The Local World

Now that I’m forgetting names   

I’m remembering places   sounds   standing 

on a chalked hop-scotch board with my mother

winning a cupcake when they holler Seven

it happens again and a third time three cupcakes

I am three  At four my sister shows me a rock

behind our house I call it my horse and ride

it out of town whenever I hate the world

There was one on a hill at school  white   quartz  

too sharp to ride but good for jumping from

Miss Schiller  my first grade teacher

will leave before the end of the year

to have a baby   I march up to her desk

when she hasn’t returned from recess yet 

Now class I say in my firmest voice as if I know 

You can sit down now Teacher she laughs

how my cheeks warm and this is called blushing

When you can’t pronounce a word cover it

with your hand and say one syllable at a time

her voice  an opening  nnnnight   boar   I begin

thinking  wild hogs   the dark   nay she says neigh

like a horse’s nicker then I can say it entire

neigh   bor   hood    --oh--    neighborhood   

like this room  you  more breath inside me moving   

neighborhood   neighborhood    neighborhood.

The Letter O

O: Your birth month, the full October moon, orange, rising 

behind oaks. O: the fifteenth letter, shown by Phoenicians

with a dot in the middle, as if eyes.  O: the mind waking. O

slashed: the mind oscillating, just before sleep. O: on Oahu,

hula dancers contain the sun. O: the primordial sound Om

as it begins in the back of the mouth. O: reading, in high school,

The Story of O, a woman who loses, reduces, subtracts herself

to zero. O: my fear of such oblivion.  O with circumflex:

my father’s face when I didn’t say, Sorry. O: abbreviations;

old, ocean, Ohio, order, or. O: Ouroboros snake ends where she

begins. O: a love cry, a grief cry, a word meaning these two are

one. O with umlaut: your saxophone, hitting high E. O: the shape

of your matted head pushing out of me. O: my os mirroring. O:

your lips just before you took your first breath. O: what I called

out when I rocked you and our eyes were Phoenecian—O’s looking

into O’s:  O daughter, O snow goose, oh-no-gnome, my only O.

Bogotá, 1964

At the entrance to National University

a light turns red   My father stops the car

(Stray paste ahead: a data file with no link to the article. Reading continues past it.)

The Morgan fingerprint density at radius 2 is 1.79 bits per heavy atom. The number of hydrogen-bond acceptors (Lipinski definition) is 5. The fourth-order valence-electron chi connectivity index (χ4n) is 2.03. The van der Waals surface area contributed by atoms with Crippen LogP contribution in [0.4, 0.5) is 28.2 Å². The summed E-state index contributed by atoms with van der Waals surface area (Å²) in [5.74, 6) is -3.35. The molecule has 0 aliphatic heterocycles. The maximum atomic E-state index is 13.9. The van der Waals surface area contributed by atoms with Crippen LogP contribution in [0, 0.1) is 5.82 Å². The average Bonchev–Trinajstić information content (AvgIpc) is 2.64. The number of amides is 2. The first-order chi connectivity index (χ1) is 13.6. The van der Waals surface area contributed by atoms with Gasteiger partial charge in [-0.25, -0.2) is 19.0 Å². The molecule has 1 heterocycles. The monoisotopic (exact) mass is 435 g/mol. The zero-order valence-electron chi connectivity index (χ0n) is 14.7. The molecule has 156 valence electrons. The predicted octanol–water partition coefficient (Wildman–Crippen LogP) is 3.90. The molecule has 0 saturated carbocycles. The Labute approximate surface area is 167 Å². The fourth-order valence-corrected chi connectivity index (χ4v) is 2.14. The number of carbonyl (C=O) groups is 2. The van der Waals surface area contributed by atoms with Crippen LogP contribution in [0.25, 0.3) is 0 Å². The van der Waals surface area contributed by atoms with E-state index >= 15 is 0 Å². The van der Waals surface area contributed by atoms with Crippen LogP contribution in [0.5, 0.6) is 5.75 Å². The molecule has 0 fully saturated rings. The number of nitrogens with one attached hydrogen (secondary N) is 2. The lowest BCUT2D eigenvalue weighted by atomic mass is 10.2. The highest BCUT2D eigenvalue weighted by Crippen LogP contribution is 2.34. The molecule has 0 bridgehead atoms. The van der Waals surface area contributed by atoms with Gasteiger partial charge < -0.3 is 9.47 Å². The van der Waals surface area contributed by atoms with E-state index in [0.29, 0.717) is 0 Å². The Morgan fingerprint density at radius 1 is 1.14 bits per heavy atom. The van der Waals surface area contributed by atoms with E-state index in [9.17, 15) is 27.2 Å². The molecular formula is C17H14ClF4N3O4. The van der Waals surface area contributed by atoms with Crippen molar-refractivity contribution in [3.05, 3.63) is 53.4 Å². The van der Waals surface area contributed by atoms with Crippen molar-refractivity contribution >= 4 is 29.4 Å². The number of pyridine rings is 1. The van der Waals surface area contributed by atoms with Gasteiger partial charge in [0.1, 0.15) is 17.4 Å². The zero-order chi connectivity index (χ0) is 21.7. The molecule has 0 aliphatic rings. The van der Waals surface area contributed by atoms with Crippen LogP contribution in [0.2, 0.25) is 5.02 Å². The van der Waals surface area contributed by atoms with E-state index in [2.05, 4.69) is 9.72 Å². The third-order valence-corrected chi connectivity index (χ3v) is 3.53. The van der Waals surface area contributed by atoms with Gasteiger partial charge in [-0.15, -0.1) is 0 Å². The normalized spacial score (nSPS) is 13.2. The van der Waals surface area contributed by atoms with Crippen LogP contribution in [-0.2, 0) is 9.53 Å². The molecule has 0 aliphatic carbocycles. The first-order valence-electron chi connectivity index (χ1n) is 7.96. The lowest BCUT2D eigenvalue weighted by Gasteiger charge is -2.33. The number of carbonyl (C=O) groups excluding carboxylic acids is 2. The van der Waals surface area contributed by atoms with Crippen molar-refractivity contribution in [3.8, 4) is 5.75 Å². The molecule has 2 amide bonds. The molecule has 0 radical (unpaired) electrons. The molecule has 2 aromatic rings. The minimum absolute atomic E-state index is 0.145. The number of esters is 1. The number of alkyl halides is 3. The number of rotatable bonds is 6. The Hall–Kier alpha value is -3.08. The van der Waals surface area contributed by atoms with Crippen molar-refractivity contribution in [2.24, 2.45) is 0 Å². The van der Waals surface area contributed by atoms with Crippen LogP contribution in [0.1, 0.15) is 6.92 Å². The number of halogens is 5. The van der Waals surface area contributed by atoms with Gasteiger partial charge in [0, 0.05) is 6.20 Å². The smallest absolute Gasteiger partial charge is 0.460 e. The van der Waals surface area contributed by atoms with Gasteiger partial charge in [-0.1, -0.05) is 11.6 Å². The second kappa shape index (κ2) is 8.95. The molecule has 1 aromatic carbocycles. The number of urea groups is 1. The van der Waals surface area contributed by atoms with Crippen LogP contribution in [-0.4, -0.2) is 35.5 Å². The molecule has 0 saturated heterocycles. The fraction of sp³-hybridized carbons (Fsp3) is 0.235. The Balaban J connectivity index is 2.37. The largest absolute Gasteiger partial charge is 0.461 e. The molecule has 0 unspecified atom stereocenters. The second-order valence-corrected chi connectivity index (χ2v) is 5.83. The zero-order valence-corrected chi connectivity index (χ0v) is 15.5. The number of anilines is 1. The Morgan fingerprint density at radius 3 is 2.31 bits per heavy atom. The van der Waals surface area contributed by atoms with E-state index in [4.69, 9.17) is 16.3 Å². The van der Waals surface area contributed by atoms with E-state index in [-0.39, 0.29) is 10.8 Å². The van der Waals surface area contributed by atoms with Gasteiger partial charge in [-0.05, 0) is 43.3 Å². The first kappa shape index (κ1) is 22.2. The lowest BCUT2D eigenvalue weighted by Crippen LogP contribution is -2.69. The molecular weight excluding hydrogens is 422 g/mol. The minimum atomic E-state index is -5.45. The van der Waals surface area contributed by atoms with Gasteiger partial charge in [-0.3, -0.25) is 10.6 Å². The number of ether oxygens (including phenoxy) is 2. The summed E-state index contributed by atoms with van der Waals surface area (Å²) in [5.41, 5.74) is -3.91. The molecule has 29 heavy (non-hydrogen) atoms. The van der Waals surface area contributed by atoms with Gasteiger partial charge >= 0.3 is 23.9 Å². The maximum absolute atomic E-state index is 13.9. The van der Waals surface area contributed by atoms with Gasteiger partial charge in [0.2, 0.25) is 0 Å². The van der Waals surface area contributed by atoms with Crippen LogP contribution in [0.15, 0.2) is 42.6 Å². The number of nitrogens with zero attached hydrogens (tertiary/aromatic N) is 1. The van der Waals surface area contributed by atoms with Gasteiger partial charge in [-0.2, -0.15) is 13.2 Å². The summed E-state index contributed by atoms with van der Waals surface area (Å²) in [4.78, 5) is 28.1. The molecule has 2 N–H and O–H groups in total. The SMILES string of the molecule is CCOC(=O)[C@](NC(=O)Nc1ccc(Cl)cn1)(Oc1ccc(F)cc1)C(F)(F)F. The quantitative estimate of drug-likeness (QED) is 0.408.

I’m in the back seat of a Chevy squeezed

between two brothers   I haven’t yet heard

of the Vietnam War   Our black license plate

identifies us as Americans   A crowd circles  

Grown men yell    pick up stones   rock

the wild car   Someone lies down in front

of the wheels   My mother rolls down the window

pleads   But I’m a student here  A young man

jumps up on the hood    His voice stays

the storm   my flooding tears   The road clears

and a man thrusts his head inside our window

says   Be glad your children were with you.


Goodbye yellow galoshes from the Sears Catalog

and brown rubbers I wore on rainy days

to protect my penny loafers and Mary Janes 

Goodbye golden victrola I pressed my ear to

as my mother played her 78s and 33 LPs  

Gershwin & the Heywards’ Porgy and Bess 

Duke Ellington’s Black, Brown, and Beige

Goodbye to my father’s carved ebony chess set   

Goodbye uncles home from the war smoking

Lucky Strikes and Pall Malls   Goodbye Grandpa Bill

who smoothed the crease of his gray felt Fedora

with nails buffed and trimmed   Goodbye to

Grandpa Roy who dove off a high platforms when

the circus came to town   helped his mom in the bakery

after his father abandoned them   Goodbye to

my Great Aunt Bertha who passed down quilts

dating back to the Civil War   Goodbye to Delaplaine boys

who joined the Union Army and never returned

though we have brass buttons from a uniform

Goodbye to Indian arrowheads we found along

the river bank   Goodbye to the Algonquian tribes

that named the river above Great Falls Cohongarooton 

“honking geese” and south of them Patawomeck  

 “river of swans”   Goodbye to words they traded in

now forgotten  forbidden  no one wrote them down  

Goodbye glaciers that smoothed the rocks    

leaving tiny white shells in the crevices and folds.  


When I think of your arms, I do not think

home, but house on fire, Knight of Wands,

and when we burned too brightly, I’d say

ice on limestone, Nine of Swords...

we were a small country once, Belgium,

fine chocolate, a train station in every town,

but now you’re dead, we’re Russia, vast,

pierogis and borscht, with the Caspian Sea to cross,

you’re Moscow and I am banished to Minsk,

you’re the crime I’m doing penance for,

you’re my sentence without end.